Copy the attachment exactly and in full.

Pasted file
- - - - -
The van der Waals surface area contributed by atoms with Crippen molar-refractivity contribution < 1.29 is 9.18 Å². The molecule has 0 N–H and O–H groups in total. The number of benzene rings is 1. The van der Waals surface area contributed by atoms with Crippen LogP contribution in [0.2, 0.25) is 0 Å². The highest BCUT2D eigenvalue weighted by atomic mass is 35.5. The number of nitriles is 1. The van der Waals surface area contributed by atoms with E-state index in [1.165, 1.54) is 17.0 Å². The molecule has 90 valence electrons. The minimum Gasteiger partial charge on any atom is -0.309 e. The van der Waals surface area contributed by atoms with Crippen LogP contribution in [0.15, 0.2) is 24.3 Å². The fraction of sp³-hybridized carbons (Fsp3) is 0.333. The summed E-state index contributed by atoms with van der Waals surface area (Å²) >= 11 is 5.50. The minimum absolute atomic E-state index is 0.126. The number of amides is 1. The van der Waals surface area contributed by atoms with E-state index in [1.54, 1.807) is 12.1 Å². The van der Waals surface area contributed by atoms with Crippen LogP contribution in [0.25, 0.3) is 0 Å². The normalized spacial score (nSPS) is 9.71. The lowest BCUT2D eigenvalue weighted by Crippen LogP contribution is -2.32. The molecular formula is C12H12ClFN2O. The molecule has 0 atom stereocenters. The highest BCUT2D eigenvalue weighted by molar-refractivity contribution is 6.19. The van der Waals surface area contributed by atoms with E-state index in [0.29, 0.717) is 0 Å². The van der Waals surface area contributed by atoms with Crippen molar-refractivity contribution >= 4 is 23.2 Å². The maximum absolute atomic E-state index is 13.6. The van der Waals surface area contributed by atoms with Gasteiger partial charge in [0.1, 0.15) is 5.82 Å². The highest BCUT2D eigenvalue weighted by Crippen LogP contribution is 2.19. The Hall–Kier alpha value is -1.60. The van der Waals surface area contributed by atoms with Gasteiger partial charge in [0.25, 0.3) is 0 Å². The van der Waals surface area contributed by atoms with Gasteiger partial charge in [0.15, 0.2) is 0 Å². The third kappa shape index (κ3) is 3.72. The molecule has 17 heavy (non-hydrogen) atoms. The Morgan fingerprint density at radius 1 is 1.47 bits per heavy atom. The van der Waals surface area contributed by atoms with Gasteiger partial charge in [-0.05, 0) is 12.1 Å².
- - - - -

The van der Waals surface area contributed by atoms with Crippen molar-refractivity contribution < 1.29 is 9.18 Å². The molecule has 0 N–H and O–H groups in total. The number of benzene rings is 1. The van der Waals surface area contributed by atoms with Crippen LogP contribution in [0.2, 0.25) is 0 Å². The highest BCUT2D eigenvalue weighted by atomic mass is 35.5. The number of nitriles is 1. The van der Waals surface area contributed by atoms with E-state index in [1.165, 1.54) is 17.0 Å². The molecule has 90 valence electrons. The minimum Gasteiger partial charge on any atom is -0.309 e. The van der Waals surface area contributed by atoms with Crippen LogP contribution in [0.15, 0.2) is 24.3 Å². The fraction of sp³-hybridized carbons (Fsp3) is 0.333. The summed E-state index contributed by atoms with van der Waals surface area (Å²) >= 11 is 5.50. The minimum absolute atomic E-state index is 0.126. The number of amides is 1. The van der Waals surface area contributed by atoms with E-state index in [1.54, 1.807) is 12.1 Å². The van der Waals surface area contributed by atoms with Crippen LogP contribution in [0.25, 0.3) is 0 Å². The normalized spacial score (nSPS) is 9.71. The lowest BCUT2D eigenvalue weighted by Crippen LogP contribution is -2.32. The molecular formula is C12H12ClFN2O. The molecule has 0 atom stereocenters. The highest BCUT2D eigenvalue weighted by molar-refractivity contribution is 6.19. The van der Waals surface area contributed by atoms with E-state index in [0.29, 0.717) is 0 Å². The van der Waals surface area contributed by atoms with Crippen molar-refractivity contribution >= 4 is 23.2 Å². The maximum absolute atomic E-state index is 13.6. The van der Waals surface area contributed by atoms with Gasteiger partial charge in [0.1, 0.15) is 5.82 Å². The highest BCUT2D eigenvalue weighted by Crippen LogP contribution is 2.19. The Hall–Kier alpha value is -1.60. The van der Waals surface area contributed by atoms with Gasteiger partial charge in [0.25, 0.3) is 0 Å². The van der Waals surface area contributed by atoms with Gasteiger partial charge in [0.15, 0.2) is 0 Å². The third kappa shape index (κ3) is 3.72. The molecule has 17 heavy (non-hydrogen) atoms. The Morgan fingerprint density at radius 1 is 1.47 bits per heavy atom. The van der Waals surface area contributed by atoms with Gasteiger partial charge in [-0.05, 0) is 12.1 Å².